Funding civil society, meanwhile is going through its own bad patch, with Magda apparently almost ready to throw in the towel. The critics have been sympathetic and helpful. But the discussants know they are running out of time, and ironically have just realised that time is not the only resource they should be discussing – “it is of course one of the key resources…”. As the clock ticks, I keep taking notes, but frankly I can’t quite see where they go from here either. And then I notice something that maybe they don’t. Later one of them comments that one begins on Monday with everyone making speeches, which by Wednesday gradually turn into “genuine conversations”. But in each case it takes such unexpected forms. What happens here, now in the last five minutes, is that the smallest breakthrough by one participant has them all responding, like the sudden blooming of a floribunda rose in a spray of buds and blooms.
In no time at all, they have come up with seven types of funding and ordered them by the criterion all agree is vital, independence, with membership fees serving as "a gold standard that is still not enough". Sunny Hundal comes and goes unnoticed as in a split second, a second floral display is produced on all the other components essential for civil society flourishing – what people care about, political freedoms, the space to protest, right-wing civil society, cultural blindness to civil society as in more family-oriented cultures… I am still finishing off the notes when they have left the room, jovial enough but hardly sanguine about what they have achieved. None of us at this point anticipates the triumph that is to come…
And then there is Reinventing Politics. Here, they still are wrestling with issues of scale and at what level to focus their intervention. The critics keep asking: “Which citizens most interest you, and what sort of democratic decision-making, on what and at which level – local? state? Decide this and then the strategy will surely follow…”, “Your discussion has a problem of scale and I think you should go for the local/global commons approach…”. As for the discussants, it seems to me they are curiously blasé about the obligation to focus. At the beginning of this ‘third iteration’, instead of returning to a promising discussion around the emotional commitment in our societies to democratic practise, they decide to go around the table summarising all the other Team Syntegrity discussions they are involved in which are directly relevant to the task in hand. Do they really have to do this? This leads to further conversation on, variously, the relevance of a call for global oversight of the internet by an elected body; expanding the idea of sanctuary cities as prompted by the safe spaces discussion; open source inclusive spaces to engage communities in prefigurative politics; the choice of which language and which words to use in internet communication; how the far right have been combated successfully by a politics that empowers by really listening; not demonising all politicians as corrupt; and the inspiring joint female and male mayors of Rojava.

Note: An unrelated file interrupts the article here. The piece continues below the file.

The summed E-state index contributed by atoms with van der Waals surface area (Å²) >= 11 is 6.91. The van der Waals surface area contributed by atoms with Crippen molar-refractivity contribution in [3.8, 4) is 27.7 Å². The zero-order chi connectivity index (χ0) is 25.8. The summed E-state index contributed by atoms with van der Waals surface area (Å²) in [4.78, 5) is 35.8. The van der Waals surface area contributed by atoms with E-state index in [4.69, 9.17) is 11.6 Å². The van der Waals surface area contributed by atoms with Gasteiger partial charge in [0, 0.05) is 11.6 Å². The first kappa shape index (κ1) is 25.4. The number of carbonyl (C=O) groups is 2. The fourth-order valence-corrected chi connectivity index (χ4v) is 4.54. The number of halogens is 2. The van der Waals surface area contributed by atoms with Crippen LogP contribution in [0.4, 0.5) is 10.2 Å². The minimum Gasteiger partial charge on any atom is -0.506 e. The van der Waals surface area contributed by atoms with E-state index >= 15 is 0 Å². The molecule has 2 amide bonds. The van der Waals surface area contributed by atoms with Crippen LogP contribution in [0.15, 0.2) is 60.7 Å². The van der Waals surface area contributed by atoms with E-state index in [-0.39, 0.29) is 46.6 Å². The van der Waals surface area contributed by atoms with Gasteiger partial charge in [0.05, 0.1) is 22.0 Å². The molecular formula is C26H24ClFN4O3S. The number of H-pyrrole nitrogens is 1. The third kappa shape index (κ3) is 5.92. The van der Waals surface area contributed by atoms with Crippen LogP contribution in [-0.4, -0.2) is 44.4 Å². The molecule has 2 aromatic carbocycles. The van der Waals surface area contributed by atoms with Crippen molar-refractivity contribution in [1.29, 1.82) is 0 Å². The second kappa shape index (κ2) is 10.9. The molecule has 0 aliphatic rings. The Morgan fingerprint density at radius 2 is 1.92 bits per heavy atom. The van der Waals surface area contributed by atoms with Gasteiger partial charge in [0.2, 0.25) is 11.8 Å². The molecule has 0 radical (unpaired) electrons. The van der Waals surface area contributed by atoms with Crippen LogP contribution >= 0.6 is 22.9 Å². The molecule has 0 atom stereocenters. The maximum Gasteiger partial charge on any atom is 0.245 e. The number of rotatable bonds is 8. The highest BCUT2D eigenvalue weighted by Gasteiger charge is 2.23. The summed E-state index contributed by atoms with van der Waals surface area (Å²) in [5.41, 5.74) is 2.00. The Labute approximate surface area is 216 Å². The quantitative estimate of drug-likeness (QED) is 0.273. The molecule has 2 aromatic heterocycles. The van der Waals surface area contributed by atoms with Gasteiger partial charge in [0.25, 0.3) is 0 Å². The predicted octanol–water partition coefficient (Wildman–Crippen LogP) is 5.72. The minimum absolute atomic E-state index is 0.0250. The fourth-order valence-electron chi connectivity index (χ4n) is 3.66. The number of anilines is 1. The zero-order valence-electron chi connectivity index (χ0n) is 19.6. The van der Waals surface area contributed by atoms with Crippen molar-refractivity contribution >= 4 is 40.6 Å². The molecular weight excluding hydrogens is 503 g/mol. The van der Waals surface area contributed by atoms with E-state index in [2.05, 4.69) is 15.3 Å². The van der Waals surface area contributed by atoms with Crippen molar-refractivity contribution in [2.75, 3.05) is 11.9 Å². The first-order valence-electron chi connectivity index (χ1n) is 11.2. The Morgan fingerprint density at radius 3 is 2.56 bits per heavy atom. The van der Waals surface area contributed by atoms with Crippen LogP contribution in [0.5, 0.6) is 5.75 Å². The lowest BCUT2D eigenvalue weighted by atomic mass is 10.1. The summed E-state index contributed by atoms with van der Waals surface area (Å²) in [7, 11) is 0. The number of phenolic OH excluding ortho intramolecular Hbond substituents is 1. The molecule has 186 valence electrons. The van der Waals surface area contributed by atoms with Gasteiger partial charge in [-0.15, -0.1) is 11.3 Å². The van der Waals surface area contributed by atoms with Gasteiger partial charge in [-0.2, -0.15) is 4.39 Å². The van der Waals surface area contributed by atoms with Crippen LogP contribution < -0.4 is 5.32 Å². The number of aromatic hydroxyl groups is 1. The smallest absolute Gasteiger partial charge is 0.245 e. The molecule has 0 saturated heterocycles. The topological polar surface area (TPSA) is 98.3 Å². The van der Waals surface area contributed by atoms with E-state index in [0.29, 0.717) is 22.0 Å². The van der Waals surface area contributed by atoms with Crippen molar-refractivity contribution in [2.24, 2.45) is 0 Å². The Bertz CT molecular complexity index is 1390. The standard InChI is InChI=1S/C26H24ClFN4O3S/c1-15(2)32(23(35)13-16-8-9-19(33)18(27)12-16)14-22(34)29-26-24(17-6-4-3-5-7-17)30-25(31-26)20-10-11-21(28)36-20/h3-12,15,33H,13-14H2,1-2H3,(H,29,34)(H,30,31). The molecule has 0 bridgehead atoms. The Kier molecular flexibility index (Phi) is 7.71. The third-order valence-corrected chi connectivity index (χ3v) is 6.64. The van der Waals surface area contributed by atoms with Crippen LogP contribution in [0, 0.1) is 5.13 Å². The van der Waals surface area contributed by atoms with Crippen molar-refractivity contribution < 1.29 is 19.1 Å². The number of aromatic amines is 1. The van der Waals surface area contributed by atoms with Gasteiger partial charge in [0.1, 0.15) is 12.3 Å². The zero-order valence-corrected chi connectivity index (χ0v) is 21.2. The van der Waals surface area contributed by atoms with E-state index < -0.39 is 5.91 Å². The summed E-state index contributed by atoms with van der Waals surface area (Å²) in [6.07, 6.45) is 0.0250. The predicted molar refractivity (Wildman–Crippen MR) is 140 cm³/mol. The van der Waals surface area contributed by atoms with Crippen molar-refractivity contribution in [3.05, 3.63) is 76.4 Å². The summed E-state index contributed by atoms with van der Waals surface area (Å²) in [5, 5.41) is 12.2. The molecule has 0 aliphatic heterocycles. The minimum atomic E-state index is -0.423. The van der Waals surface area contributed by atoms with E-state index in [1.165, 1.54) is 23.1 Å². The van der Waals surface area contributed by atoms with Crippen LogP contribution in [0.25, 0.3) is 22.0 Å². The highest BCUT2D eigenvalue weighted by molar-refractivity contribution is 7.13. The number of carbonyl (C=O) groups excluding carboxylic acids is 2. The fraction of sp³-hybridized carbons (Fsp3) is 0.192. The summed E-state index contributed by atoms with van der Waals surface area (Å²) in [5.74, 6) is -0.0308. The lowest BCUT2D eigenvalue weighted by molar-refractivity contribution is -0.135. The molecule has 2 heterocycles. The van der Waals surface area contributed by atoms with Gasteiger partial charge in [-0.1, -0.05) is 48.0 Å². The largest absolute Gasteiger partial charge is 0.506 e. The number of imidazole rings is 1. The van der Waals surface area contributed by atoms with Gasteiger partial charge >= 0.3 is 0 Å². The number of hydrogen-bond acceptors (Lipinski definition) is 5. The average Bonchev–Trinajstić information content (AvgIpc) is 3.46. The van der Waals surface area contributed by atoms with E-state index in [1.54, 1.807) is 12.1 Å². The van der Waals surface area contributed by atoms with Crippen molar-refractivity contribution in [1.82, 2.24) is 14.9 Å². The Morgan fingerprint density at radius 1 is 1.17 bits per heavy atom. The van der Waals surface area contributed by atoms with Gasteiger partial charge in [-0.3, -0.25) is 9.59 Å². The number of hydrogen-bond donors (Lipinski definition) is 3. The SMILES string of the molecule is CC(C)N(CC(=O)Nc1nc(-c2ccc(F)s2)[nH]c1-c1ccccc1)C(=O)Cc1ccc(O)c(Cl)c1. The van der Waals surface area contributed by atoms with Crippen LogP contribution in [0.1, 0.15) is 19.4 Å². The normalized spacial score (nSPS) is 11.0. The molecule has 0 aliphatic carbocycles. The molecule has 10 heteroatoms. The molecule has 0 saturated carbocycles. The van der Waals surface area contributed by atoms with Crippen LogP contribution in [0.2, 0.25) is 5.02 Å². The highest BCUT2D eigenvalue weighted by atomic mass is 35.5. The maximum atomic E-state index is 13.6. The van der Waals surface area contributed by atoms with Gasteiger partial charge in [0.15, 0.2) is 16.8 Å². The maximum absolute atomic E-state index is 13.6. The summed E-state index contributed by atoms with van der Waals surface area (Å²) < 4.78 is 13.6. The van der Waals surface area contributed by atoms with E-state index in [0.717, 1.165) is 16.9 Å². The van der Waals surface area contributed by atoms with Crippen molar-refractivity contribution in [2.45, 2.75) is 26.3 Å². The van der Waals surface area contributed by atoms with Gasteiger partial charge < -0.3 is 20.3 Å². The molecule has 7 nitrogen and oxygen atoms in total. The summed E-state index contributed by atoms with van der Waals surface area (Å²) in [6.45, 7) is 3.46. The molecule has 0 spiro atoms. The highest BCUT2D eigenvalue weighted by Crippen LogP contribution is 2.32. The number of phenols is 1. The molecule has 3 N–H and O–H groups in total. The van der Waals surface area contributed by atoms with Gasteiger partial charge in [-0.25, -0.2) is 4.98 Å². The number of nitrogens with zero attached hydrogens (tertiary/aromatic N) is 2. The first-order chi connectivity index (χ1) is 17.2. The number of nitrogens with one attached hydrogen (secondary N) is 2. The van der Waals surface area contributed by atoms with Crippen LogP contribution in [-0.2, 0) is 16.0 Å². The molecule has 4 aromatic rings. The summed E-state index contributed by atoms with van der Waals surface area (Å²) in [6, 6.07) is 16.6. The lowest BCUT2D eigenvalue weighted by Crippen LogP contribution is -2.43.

They are currently revisiting the global right to vote where you live or work (prompted by one of the discussants complaining that the right to vote is surely a very limited version of rights to democratic participation). Aren’t we further away from shore than ever? At the nth hour, in the last contribution, for anyone still closely following the process, Birgitta casually brings the entire strand together and answers all the questions about what their deliberations are about and who for, with her proposal for a wiki: “In the first instance this wiki is for us – and is designed to embrace the whole infoset so that we can investigate further better ways to involve people”… Mysteriously, everyone seems to agree. That could be so neat!…
With all this going on, I realise that I have not spent nearly as much time as I had hoped in the discussions that I am not facilitating, as they approach their conclusions. I venture into the white group on ‘Transforming and rebuilding the left’ to find another group buzzing with energy. It transpires that this had not been the case on the previous day, when the two women participants had had less and less to say for themselves, amid the more cerebral exchanges of three veteran progressive activists from Chile, Greece and Spain, including my friend from the transnational movement.